The tragic and totally illegal Russian invasion of Ukraine has had a serious affect on the tyre industry throughout Europe with all leading international manufacturers closely monitoring the situation on a daily basis. SA Treads contacted many of these producers to get a reaction on how the conflict has damaged their current activities in both Ukraine and Russia.
Fortunately, no leading tyre manucturer owns or operates a tyre production facility in Ukraine but every single leading brand currently has factories in Russia. It seems one of the worst affected is Nokian who currently generate Euros 336 million sales from its plant in Vsevolozhsk, Russia. Whilst their facility near St Petersburg which produces 17 million tyres a year and
employs over 1600 people has activate contingency plans to lessen the financial and operational impacts including transferring production of selected key product lines from Russia to Finland and North America.
Also Bridgestone has announced it will b suspending its manufacturing activities in Russia until further notice with a company spokesman adding, “We have been deeply affected by the war in Ukraine which has impacted our own employees and partners and has prompted us to make this difficult decision.”
Whilst Continental has a plant in Kaluga, western Russia which has a listed capacity of 3 miilion annual units and employs around 1300 staff is also closely monitoring the situation and states that current plans include further implementing safety stock levels and using alternative suppliers of production products Meanwhile Michelin Group has suspended all its industrial manufacturing activity in Russia and stopped all exporting of tyres into Russia for the time being.
Michelin’s Davydovo factory near Moscow currently employs 750 people and produces passenger car tyres and retreaded truck tyres up to 2 million units a year mainly for the local Russian market. Yokohama also owns a plant in Lipetsk south of Moscow in partnership with Itochu with an estimated production level of around 8,000 tons of product units for both OE and the Aftermarket. and Pirelli operates two tyre plants in Kirov deep in central Russia and at Voronezh with annual production levels of 6 million units and 2.3 miilion units respectively. To date neither of these two major tyre manufacturers has issued statements regarding their current activities in Russia.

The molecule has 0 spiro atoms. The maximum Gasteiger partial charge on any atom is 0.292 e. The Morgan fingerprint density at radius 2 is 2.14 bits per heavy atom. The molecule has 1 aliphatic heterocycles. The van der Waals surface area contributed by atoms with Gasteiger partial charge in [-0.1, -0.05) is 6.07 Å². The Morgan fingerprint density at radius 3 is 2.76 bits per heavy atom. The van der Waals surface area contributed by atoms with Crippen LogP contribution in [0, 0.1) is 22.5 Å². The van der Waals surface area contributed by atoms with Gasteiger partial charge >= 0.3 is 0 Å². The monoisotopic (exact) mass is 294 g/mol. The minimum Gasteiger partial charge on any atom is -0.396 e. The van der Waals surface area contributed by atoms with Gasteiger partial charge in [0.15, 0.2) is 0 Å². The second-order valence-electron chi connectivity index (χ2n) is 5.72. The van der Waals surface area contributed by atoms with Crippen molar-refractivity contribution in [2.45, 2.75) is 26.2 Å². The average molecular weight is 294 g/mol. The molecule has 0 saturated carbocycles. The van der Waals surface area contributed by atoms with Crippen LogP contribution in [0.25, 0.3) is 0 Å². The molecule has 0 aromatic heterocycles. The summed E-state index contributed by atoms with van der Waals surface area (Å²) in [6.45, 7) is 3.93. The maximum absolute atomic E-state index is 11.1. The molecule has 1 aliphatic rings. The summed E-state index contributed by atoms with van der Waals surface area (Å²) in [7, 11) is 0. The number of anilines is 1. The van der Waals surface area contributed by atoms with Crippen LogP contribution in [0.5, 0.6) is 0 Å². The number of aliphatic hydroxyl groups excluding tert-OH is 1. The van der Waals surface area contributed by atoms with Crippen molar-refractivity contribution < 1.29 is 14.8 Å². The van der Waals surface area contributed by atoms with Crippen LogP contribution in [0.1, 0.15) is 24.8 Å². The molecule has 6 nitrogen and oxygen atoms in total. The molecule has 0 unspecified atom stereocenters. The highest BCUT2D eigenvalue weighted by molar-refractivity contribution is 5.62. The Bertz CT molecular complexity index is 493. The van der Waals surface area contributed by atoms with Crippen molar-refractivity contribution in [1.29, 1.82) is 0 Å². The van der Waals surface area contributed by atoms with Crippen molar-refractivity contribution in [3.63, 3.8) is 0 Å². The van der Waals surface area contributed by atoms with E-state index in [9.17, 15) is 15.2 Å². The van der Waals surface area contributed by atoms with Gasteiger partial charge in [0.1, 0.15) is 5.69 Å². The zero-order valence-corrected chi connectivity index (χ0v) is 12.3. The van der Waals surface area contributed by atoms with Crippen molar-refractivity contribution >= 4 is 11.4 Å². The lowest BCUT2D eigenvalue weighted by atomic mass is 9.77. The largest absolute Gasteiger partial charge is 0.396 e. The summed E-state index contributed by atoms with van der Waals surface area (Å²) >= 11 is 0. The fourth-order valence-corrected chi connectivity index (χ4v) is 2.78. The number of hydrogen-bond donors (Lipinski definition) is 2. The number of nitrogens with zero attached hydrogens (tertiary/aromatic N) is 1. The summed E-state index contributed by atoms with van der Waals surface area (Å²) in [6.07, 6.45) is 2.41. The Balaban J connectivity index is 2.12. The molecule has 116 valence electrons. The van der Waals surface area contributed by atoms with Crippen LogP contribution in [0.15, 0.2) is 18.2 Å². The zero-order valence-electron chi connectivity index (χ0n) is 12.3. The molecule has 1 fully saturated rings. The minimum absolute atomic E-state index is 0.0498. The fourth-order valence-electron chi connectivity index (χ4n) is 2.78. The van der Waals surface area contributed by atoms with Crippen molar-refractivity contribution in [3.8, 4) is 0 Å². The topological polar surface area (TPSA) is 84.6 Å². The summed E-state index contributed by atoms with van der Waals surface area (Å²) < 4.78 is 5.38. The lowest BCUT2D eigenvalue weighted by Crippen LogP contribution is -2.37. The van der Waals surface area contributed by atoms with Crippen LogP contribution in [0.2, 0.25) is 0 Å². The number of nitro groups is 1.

There are also four tyre producers based in Ukraine – CJSC Rosava, Dneproshina JSC, Eurotire Incorporated and Valsa Bila Tserkva with no information on whether they are
still operational or even destroyed by the Russian shelling.
Apart from the actual production of tyres, there is another equally important issue to contend with – a growing, severe materials shortage especially from Russia where logistic operations have virtually come to a standstill. It seems that Carbon Black is at the highest risk of becoming ‘unavailable’ if the conflict becomes a long term situation. With carbon black recognised as a difficult material to handle and process and prone to degrading when it travels.
If tyre manufacturers move away from using Russian carbon black then prices will fall (due to lack of demand) meaning prices elsewhere will inevitably rise. Russia currently exports over 750 kt of carbon black and a further 200kt is sourced from Ukraine so the industry will be forced to find up to one million tonnes of additional carbon black from other international suppliers.
Finally it is also widely considered that significant changes in future materials supply chains will become evident in the future. Assuming there is no swift conclusion to Russia’s invasion of
Ukraine the European tyre industry will seriously consider cancelling any business connection with Russian materials supply chains and look towards sourcing their Nokian tyre production plant in Russia. needs elsewhere in the world.